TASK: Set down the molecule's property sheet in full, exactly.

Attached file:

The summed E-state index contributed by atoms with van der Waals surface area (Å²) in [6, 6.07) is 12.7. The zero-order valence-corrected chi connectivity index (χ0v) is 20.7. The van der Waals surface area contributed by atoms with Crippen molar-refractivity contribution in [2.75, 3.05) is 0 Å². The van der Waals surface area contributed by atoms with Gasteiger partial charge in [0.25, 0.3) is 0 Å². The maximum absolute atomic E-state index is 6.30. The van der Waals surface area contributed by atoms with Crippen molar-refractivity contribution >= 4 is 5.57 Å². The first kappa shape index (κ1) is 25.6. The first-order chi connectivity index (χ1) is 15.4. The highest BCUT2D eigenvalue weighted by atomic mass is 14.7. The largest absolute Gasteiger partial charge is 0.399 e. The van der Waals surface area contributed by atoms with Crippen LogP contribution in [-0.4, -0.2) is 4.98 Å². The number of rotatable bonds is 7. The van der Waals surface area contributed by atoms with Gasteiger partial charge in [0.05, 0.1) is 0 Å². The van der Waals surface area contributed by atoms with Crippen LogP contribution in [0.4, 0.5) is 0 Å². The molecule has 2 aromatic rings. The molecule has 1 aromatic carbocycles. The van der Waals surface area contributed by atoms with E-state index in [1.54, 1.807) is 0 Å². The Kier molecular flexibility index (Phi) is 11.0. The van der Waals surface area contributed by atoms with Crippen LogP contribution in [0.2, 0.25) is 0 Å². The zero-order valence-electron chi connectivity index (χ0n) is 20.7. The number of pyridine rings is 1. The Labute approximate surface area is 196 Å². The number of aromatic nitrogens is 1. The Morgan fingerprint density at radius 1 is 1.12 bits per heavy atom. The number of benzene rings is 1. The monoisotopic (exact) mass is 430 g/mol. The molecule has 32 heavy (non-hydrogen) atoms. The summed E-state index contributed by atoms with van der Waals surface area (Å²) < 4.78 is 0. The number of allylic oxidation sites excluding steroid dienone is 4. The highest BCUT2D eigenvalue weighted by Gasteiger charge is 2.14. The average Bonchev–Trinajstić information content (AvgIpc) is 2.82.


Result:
The summed E-state index contributed by atoms with van der Waals surface area (Å²) in [6, 6.07) is 12.7. The zero-order valence-corrected chi connectivity index (χ0v) is 20.7. The van der Waals surface area contributed by atoms with Crippen molar-refractivity contribution in [2.75, 3.05) is 0 Å². The van der Waals surface area contributed by atoms with Gasteiger partial charge in [0.25, 0.3) is 0 Å². The maximum absolute atomic E-state index is 6.30. The van der Waals surface area contributed by atoms with Crippen molar-refractivity contribution >= 4 is 5.57 Å². The first kappa shape index (κ1) is 25.6. The first-order chi connectivity index (χ1) is 15.4. The highest BCUT2D eigenvalue weighted by atomic mass is 14.7. The largest absolute Gasteiger partial charge is 0.399 e. The van der Waals surface area contributed by atoms with Crippen LogP contribution in [-0.4, -0.2) is 4.98 Å². The number of rotatable bonds is 7. The van der Waals surface area contributed by atoms with Gasteiger partial charge in [0.05, 0.1) is 0 Å². The van der Waals surface area contributed by atoms with Crippen LogP contribution in [0.4, 0.5) is 0 Å². The molecule has 2 aromatic rings. The molecule has 1 aromatic carbocycles. The van der Waals surface area contributed by atoms with E-state index in [1.54, 1.807) is 0 Å². The Kier molecular flexibility index (Phi) is 11.0. The van der Waals surface area contributed by atoms with Crippen LogP contribution in [0.2, 0.25) is 0 Å². The zero-order valence-electron chi connectivity index (χ0n) is 20.7. The number of pyridine rings is 1. The Labute approximate surface area is 196 Å². The number of aromatic nitrogens is 1. The Morgan fingerprint density at radius 1 is 1.12 bits per heavy atom. The number of benzene rings is 1. The monoisotopic (exact) mass is 430 g/mol. The molecule has 32 heavy (non-hydrogen) atoms. The summed E-state index contributed by atoms with van der Waals surface area (Å²) < 4.78 is 0. The number of allylic oxidation sites excluding steroid dienone is 4. The highest BCUT2D eigenvalue weighted by Gasteiger charge is 2.14. The average Bonchev–Trinajstić information content (AvgIpc) is 2.82.